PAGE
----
A financial issue from your 20’s is why you can’t find a job

Earning a college degree is supposed to open doors in life and provide greater opportunities for success. Ironically, millions of college graduates today find themselves hampered by all of the debt they had to accumulate to attend college in the first place.

The average student loan borrower will graduate with roughly $30,000 in debt to pay back. Predictably, a financial albatross like that hanging over one’s head makes it incredibly difficult for a young adult to find their financial footing in life. This is hardly breaking news; student debt has long been linked to reduced wealth accumulation (ability to save for the future) and lower odds of ever owning a home.

Now, a new study from The University of Texas at Arlington is asserting that student debt can adversely impact graduates in another way. Researchers say that just having student debt can make it harder for someone to secure their first full-time job.

Why? Pressure & stress. For an individual in their early 20s, who up until that point had spent their entire life as a full-time student, attempting to enter the workforce with literally tens of thousands of dollars weighing them down often leads to overwhelming anxious feelings. All of that anxiety, pressure, and stress can make it that much harder for graduates to secure a job.

When every job application and interview feels like one’s “way out” of debt, candidates are bound to feel more pressure, which in turn leads to nervousness on job interviews and sloppiness on job applications.

In short, student debt is creating incredibly high stakes right out of the gate for young adults.

“Student loan debt creates an anticipated loss of financial resources, which brings higher levels of stress to student job-seekers,” comments first study author Ariane Froidevaux, assistant professor of management in the College of Business at UTA, in a release.

Moreover, stress and anxiety are exhausting. Researchers also note that if a person is feeling particularly “financially strained” they’ll likely lack the needed energy or motivation to properly tackle a job search. When you spend all your time worrying about paying bills, it’s going to take a toll on other life areas.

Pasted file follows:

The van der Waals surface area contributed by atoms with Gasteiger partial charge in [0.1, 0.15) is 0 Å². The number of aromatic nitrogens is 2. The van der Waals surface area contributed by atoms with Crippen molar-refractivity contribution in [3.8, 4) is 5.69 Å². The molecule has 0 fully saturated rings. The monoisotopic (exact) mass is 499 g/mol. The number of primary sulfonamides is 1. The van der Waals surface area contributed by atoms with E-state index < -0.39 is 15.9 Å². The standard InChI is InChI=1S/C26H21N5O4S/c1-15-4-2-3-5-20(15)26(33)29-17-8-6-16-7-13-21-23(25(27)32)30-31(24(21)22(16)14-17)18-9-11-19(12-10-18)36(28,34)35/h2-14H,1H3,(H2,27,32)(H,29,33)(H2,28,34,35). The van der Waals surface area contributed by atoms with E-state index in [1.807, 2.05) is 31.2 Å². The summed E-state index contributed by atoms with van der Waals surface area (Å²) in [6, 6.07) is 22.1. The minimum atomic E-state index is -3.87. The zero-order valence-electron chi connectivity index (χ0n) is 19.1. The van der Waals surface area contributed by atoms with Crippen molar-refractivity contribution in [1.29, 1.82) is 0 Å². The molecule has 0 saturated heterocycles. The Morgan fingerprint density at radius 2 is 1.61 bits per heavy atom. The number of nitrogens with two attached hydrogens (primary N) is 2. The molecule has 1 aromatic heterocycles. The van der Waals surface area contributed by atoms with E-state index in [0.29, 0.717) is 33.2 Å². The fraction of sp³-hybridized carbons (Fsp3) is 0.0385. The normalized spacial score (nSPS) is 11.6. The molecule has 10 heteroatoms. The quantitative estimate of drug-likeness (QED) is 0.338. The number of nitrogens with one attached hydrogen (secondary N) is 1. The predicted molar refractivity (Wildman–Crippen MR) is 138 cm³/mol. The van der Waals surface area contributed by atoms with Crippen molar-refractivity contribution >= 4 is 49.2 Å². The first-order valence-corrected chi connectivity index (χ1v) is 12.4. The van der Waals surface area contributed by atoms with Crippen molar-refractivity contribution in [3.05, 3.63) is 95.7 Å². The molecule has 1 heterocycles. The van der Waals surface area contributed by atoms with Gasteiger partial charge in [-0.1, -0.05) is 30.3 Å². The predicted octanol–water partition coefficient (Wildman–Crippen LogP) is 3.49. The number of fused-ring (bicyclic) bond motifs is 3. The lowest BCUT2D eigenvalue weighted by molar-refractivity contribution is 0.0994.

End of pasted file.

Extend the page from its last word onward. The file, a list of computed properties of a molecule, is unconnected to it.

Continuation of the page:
Similarly, the study revealed that student debt often motivates people to spend more time working part-time jobs. When bills are due at the end of each month a steady paycheck from a part-time gig (or gigs) sounds pretty appealing. Ultimately, though, focusing on part-time jobs isn’t going to help find a full-time job and career.

Data on 1,248 graduating seniors from four American universities were used for this project.

“Student debt mainly had more negative effects on college students’ likelihood of securing a full-time job than beneficial ones,” professor Froidevaux says. “You can do certain things like getting a job during the summer that may help you get a full-time job upon graduation. But in the end, student debt leaves students with a lot of stress, and it is long-lasting.”

The research team at UTA recommends that colleges start to educate students on the importance of financial planning and job search-related stress management long before graduation. Hiring companies may also want to consider instituting HR policies offering new employees student loan financial assistance.

What can soon-to-be or recent college graduates do to avoid all of this? The study’s authors have a simple suggestion. Do your best to wrap your mind around the fact that you’ll have to repay the debt. For many college students, loans are an abstract concept that doesn’t have to be worried about until after graduating. This approach often leads to a harsh dose of reality once that first loan payment is due.

Also, some graduates have found stress relief by thinking about their debt as an investment in their future.

“Student loan debt is a fact of life for most college graduates,” concludes George Benson, professor, and chair of the Management Department in the College of Business at UTA. “This research shows that the impact goes beyond the debt itself. I like that the research gives recommendations for ways to reduce stress. It also has suggestions for those businesses that hire our graduates to help those stress levels.”

The full study can be found here, published in the Journal of Applied Psychology.